Charles Osborne had the Hiccups for 68 Years, From 1922 to 1990
Today I found out Charles Osborne (1894-1991) had the hiccups non-stop for approximately 68 years, from 1922 to June 5th, 1990. According to the Guinness Book of World Records, this is the longest bout of the hiccups ever recorded.
His hiccups first started in 1922 while weighing a hog for slaughter. As he says, “I was hanging a 350 pound hog for butchering. I picked it up and then I fell down. I felt nothing, but the doctor said later that I busted a blood vessel the size of a pin in my brain.” The result being that he damaged a small part of his brain that inhibits the hiccup response, according to Dr. Terence Anthoney who treated Osborne later in life.
In the beginning, Osborne’s hiccups occurred at a rate of around 40 times per minute on average. Throughout his life, this gradually slowed to about 20 hiccups per minute until they finally stopped mysteriously about one year before his death in 1991. It is estimated that he hiccuped over 430 million times in his lifetime!
Eventually, he learned to suppress most of the noise of a typical hiccup by breathing methodically between hiccups, which was a technique taught to him by doctors at the Mayo Clinic.
The fact that he kept his sanity through this is amazing enough, but apparently he lead a pretty normal life. He married twice over his long life (lived to the ripe age of 97) with the second wife marrying him despite the hiccups (he did not have the hiccups when he got married the first time). He also fathered eight children. Later in life though, he was forced to start grinding any food he ate in a blender due to the fact that it was hard for food to reach his stomach between hiccups.
Miraculously, about a year before Osborne died, his hiccups stopped. The total number of years of his life he had the hiccups was about 68 years; the total without was about 29 years divided between the first 28 years of his life and the last year.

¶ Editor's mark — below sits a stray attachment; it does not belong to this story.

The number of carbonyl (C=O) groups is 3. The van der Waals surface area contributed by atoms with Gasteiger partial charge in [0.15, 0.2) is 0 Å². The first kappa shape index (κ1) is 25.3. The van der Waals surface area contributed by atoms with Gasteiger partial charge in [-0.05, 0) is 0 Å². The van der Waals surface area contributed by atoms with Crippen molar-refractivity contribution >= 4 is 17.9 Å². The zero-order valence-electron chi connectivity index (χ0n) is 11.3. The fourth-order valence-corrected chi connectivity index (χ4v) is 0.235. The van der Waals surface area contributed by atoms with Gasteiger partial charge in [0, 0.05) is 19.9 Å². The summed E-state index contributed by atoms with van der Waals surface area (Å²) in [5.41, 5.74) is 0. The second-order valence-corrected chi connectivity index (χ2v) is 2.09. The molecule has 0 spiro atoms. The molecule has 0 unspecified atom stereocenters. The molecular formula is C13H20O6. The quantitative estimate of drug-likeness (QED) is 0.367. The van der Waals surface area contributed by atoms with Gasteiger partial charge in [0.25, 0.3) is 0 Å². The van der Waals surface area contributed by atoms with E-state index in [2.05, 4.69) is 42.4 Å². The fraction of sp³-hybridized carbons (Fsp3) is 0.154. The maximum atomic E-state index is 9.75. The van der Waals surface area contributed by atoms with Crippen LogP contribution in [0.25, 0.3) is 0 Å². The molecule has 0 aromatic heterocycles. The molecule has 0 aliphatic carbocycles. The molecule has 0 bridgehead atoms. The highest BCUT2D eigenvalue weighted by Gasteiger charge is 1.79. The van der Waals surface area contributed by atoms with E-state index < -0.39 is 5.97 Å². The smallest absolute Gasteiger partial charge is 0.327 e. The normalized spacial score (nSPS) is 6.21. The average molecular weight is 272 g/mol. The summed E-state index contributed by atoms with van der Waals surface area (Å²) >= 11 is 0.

- Another dramatic case of the hiccups occurred in 2006 with a man named Christopher Sands who lived in Lincolnshire, England. Sands’ hiccups lasted around 3 years and robbed him of his career as a musician and vocalist. His hiccups were so bad at times that he would be unable to breath properly and would occasionally pass out from it. He also had significant difficulty in sleeping. Sands eventually received media attention in 2009 and doctors in the United States investigated and found he had a tumor in his brain stem that was causing the hiccups. After removing it, the hiccups went away.
- In 2007, Jennifer Mee of Florida hiccuped over 50 times per minute for around 35 days straight before the hiccups went away. This same girl was later arrested for murder in 2010 after taking part in a robbery.
- The Old English word for hiccup “ælfsogoða” derives from the fact that it was thought hiccups were caused by elves.
- The word “hiccup” itself is an onomatopoeia that first appeared in the 18th century. Although, as early as the 16th century it was being called a “hickop” or “hicket”.
- The technical name for a hiccup is a synchronous diaphragmatic flutter (SDF) or singultus. Singultus derives from the Latin “singult” which means “the act of catching one’s breath while sobbing”.
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